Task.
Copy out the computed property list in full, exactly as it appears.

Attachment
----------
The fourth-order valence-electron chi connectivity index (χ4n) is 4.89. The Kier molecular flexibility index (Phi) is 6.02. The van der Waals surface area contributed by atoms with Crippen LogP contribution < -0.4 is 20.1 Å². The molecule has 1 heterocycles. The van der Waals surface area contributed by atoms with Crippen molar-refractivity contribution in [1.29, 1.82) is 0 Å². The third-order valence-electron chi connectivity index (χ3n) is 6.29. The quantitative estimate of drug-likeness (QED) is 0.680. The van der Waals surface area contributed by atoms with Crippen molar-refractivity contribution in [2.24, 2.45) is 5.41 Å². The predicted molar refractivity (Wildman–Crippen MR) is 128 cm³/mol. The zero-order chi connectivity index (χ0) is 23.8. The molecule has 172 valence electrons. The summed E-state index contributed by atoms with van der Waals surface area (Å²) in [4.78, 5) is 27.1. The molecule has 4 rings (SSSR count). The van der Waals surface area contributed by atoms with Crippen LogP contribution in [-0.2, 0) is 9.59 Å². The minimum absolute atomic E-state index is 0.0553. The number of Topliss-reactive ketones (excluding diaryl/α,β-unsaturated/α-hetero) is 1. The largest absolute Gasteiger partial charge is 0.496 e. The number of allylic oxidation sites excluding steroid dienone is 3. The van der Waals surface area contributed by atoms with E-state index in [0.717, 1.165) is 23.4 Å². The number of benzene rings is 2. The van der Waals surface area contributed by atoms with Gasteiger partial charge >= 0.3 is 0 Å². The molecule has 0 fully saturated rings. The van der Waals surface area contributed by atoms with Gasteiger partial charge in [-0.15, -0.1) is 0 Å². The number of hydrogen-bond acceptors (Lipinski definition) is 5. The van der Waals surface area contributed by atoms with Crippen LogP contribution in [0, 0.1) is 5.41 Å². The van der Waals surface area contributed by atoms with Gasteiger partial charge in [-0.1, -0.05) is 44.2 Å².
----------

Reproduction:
The fourth-order valence-electron chi connectivity index (χ4n) is 4.89. The Kier molecular flexibility index (Phi) is 6.02. The van der Waals surface area contributed by atoms with Crippen LogP contribution < -0.4 is 20.1 Å². The molecule has 1 heterocycles. The van der Waals surface area contributed by atoms with Crippen molar-refractivity contribution in [1.29, 1.82) is 0 Å². The third-order valence-electron chi connectivity index (χ3n) is 6.29. The quantitative estimate of drug-likeness (QED) is 0.680. The van der Waals surface area contributed by atoms with Crippen molar-refractivity contribution in [2.24, 2.45) is 5.41 Å². The predicted molar refractivity (Wildman–Crippen MR) is 128 cm³/mol. The zero-order chi connectivity index (χ0) is 23.8. The molecule has 172 valence electrons. The summed E-state index contributed by atoms with van der Waals surface area (Å²) in [4.78, 5) is 27.1. The molecule has 4 rings (SSSR count). The van der Waals surface area contributed by atoms with Crippen LogP contribution in [-0.2, 0) is 9.59 Å². The minimum absolute atomic E-state index is 0.0553. The number of Topliss-reactive ketones (excluding diaryl/α,β-unsaturated/α-hetero) is 1. The largest absolute Gasteiger partial charge is 0.496 e. The number of allylic oxidation sites excluding steroid dienone is 3. The van der Waals surface area contributed by atoms with E-state index in [0.717, 1.165) is 23.4 Å². The number of benzene rings is 2. The van der Waals surface area contributed by atoms with Gasteiger partial charge >= 0.3 is 0 Å². The molecule has 0 fully saturated rings. The van der Waals surface area contributed by atoms with Gasteiger partial charge in [-0.15, -0.1) is 0 Å². The number of hydrogen-bond acceptors (Lipinski definition) is 5. The van der Waals surface area contributed by atoms with Crippen LogP contribution in [0, 0.1) is 5.41 Å². The van der Waals surface area contributed by atoms with Gasteiger partial charge in [-0.1, -0.05) is 44.2 Å².